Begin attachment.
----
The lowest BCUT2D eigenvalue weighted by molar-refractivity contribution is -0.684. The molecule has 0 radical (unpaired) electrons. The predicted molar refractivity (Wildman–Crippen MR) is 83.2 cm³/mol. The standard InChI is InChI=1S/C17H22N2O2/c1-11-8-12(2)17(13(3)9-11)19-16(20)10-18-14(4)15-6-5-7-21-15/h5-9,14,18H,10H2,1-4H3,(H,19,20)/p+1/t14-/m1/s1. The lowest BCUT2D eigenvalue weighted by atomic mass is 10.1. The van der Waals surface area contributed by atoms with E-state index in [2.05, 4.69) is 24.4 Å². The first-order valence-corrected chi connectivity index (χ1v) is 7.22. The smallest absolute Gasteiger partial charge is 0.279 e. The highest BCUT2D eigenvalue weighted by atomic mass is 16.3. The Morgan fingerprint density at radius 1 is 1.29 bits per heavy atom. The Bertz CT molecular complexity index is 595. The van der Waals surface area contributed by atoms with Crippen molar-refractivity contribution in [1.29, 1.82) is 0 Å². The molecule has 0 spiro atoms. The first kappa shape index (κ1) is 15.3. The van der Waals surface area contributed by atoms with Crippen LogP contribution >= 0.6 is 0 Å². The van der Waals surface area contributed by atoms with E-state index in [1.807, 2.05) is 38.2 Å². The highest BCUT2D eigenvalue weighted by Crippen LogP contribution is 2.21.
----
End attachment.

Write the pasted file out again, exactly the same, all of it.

The lowest BCUT2D eigenvalue weighted by molar-refractivity contribution is -0.684. The molecule has 0 radical (unpaired) electrons. The predicted molar refractivity (Wildman–Crippen MR) is 83.2 cm³/mol. The standard InChI is InChI=1S/C17H22N2O2/c1-11-8-12(2)17(13(3)9-11)19-16(20)10-18-14(4)15-6-5-7-21-15/h5-9,14,18H,10H2,1-4H3,(H,19,20)/p+1/t14-/m1/s1. The lowest BCUT2D eigenvalue weighted by atomic mass is 10.1. The van der Waals surface area contributed by atoms with E-state index in [2.05, 4.69) is 24.4 Å². The first-order valence-corrected chi connectivity index (χ1v) is 7.22. The smallest absolute Gasteiger partial charge is 0.279 e. The highest BCUT2D eigenvalue weighted by atomic mass is 16.3. The Morgan fingerprint density at radius 1 is 1.29 bits per heavy atom. The Bertz CT molecular complexity index is 595. The van der Waals surface area contributed by atoms with Crippen molar-refractivity contribution in [1.29, 1.82) is 0 Å². The molecule has 0 spiro atoms. The first kappa shape index (κ1) is 15.3. The van der Waals surface area contributed by atoms with Crippen LogP contribution >= 0.6 is 0 Å². The van der Waals surface area contributed by atoms with E-state index in [1.807, 2.05) is 38.2 Å². The highest BCUT2D eigenvalue weighted by Crippen LogP contribution is 2.21.